Nearly halfway through 2022, following Philadelphia’s deadliest year in decades, people are again being shot at a record pace — but homicides are slightly down compared with this time last year.

Through Tuesday, nearly 1,100 people had been shot in the city, an 8% uptick compared with the same time last year, police data show. Following another violent holiday weekend, in which nine people were killed over three days, Philadelphia’s yearly homicide total has reached 245 victims, most of whom were shot.

Those killed have included a father and his 9-year-old son returning home from a barbecue; an accomplished lawyer visiting from the Philippines and heading to the airport; and a 22- and 24-year-old celebrating a night out with friends on South Street.

And most recently, on Tuesday morning, a 77-year-old man on an early morning walk outside his Juniata home was fatally shot point-blank in the back of the head in what police believe was a random attack. He was one of 10 people shot just that day.

Yet through all of this tragedy, city leaders are cautiously hopeful because there have been 15 fewer homicides in Philadelphia this year — a 6% drop — compared with the same time last year, when the city logged 562 killings, the highest on record in the city’s history, even surpassing the rate in 1990 at the height of the crack epidemic.

Law enforcement officials have said it may take years to fully understand the factors contributing to this unrelenting gun violence — a spike that is not unique to Philadelphia and that began hitting historic levels in 2020 amid a pandemic, economic upheaval, and a reckoning over racism that sparked social and political unrest.

Philadelphia’s increase in gun crime has been largely concentrated in communities of color where residents have long endured higher levels of violence alongside other systemic issues, such as poverty and lower life expectancy.

And all of this comes as Congress appears poised to pass the most significant gun legislation in decades, partly inspired by back-to-back mass shootings in Buffalo, N.Y., and Uvalde, Texas, last month. The bipartisan bill, which would enhance background checks and “red flag” gun laws, is expected to pass the 60-vote threshold to clear the Senate filibuster.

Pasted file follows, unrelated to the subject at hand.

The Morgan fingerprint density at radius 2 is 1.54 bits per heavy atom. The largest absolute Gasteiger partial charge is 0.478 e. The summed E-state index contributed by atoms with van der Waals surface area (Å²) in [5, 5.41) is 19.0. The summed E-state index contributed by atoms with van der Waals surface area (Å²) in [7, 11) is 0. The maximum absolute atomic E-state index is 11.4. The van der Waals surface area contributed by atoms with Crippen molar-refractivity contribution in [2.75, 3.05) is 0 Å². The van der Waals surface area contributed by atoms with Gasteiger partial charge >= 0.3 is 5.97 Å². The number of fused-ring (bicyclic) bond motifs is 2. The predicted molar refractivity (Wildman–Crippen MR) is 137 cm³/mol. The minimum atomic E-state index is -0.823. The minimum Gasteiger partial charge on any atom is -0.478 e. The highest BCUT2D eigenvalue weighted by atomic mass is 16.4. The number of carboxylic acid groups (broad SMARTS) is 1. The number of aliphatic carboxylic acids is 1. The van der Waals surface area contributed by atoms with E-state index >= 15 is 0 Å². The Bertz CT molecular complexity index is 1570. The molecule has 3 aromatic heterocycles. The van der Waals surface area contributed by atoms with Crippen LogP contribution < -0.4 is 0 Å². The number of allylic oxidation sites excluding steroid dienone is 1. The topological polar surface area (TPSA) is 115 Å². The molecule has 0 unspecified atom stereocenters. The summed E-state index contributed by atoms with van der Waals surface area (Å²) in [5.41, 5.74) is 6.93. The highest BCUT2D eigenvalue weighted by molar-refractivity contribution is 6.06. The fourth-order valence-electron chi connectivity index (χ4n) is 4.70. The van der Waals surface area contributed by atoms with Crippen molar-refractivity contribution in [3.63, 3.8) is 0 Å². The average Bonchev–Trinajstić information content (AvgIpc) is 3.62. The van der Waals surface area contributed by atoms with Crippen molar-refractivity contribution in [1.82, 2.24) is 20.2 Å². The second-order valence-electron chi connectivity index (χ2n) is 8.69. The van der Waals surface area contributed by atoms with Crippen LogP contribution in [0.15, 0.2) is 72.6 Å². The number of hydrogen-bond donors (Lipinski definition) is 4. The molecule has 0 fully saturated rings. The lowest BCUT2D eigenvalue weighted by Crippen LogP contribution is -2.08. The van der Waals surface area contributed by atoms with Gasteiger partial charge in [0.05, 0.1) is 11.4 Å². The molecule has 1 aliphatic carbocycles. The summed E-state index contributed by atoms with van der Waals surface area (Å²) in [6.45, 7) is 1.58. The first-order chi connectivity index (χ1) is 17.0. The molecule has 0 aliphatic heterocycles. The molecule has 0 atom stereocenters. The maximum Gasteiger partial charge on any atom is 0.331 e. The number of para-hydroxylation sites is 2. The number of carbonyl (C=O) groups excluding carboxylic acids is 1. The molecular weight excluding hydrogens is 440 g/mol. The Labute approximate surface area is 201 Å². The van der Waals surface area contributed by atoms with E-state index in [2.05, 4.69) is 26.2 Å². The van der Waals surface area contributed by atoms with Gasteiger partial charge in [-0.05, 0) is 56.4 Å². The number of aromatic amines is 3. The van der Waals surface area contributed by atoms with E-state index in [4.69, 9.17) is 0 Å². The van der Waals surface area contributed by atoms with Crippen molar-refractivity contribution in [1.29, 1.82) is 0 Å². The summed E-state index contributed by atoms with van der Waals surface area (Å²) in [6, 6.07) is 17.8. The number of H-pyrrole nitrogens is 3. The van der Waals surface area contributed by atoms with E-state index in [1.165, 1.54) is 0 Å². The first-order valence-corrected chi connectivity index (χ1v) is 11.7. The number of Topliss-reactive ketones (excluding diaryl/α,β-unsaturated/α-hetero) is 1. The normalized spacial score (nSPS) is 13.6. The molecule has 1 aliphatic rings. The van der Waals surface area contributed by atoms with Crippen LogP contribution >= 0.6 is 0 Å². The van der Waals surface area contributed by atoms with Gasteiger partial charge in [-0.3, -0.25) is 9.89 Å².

On Wednesday, Mayor Jim Kenney continued to attribute the city’s violence to the high number of guns on the streets, and decry what he said is lack of action from state leadership to enact stricter gun laws. District Attorney Larry Krasner called for greater investment in violence prevention efforts like community centers and programming.

“Obviously there is no good news in 245 homicides, and we’re all very hopeful we’re going to see further improvement in these numbers,” Krasner said.

The top three motives for shootings remain the same as in years past: arguments, drugs, and domestic disputes, said Deputy Police Commissioner Joel Dales.

“A lot of these shootings are over silly things, such as having online beefs with one another – who’s been walking in my territory, who’s dissing me, who’s putting up a rap video disrespecting my block or my group,” he said.

About 50 people shot in West and Southwest Philadelphia in the last two years have been connected with gang-related feuds, said Assistant District Attorney Jeffrey Palmer of the Gun Violence Task Force.

Shooters are using guns with extended magazines more frequently, Dales said, and relatedly, are firing a higher number of rounds at scenes. Police have also noticed gunmen are increasingly adding illegal attachments, or “switches,” to their guns that turn a handgun into a fully automatic weapon with the simple flip of a switch.

Still, some incidents happen seemingly without explanation, such as the death of 77-year-old Loi Nguyen on Tuesday.

At 5:33 a.m., police said, Nguyen was on a morning walk outside his Juniata home when a man came jogging down his street and, from behind, shot Nguyen in the back of the head, killing him.

Chief Inspector Frank Vanore said police believe that just before the shooting, the suspect was involved in an argument nearby where weapons were drawn, and he then jogged down the road and randomly targeted Nguyen.

Meanwhile, calls for change among community members and antiviolence advocates continue.

At 11 a.m. Thursday, a group called the Mother’s Movement, composed of mothers who have lost children to gun violence, will gather outside City Hall to demand a series of actions to slow the gun violence epidemic, including asking the city to declare a state of emergency.

“These are our children dying every day,” said Movita Johnson Harell, who lost two sons to gun violence and founded the CHARLES Foundation, a nonprofit that focuses on violence intervention. “We need collaboration and coordination.”

“There’s no accountability in our communities for the homicides,” she said. After the mass shooting on South Street earlier this month, in which 14 people were shot, the neighborhood “got the mayor, the police commissioner, and district attorney to respond to them,” she said. “Nobody’s briefing us.”

And Saturday morning, a group of medical students from Jefferson Hospital are expected to march in their white coats from 10th and Locust Streets to the Delaware River.

City officials, meanwhile, continue efforts to slow the violence. In a budget City Council is expected to pass tomorrow, $184 million is allocated for violence prevention efforts, including $5 million for updates to the crime forensic lab and $250,000 for police recruitment efforts. Council is also poised to enact a controversial 10 p.m. curfew for all juveniles this summer.

And in a new partnership announced last week, Pennsylvania state police will fill in to help patrol the city’s most violent areas, as the city’s police force remains considerably understaffed.

Staff reporter Mensah Dean contributed to this story.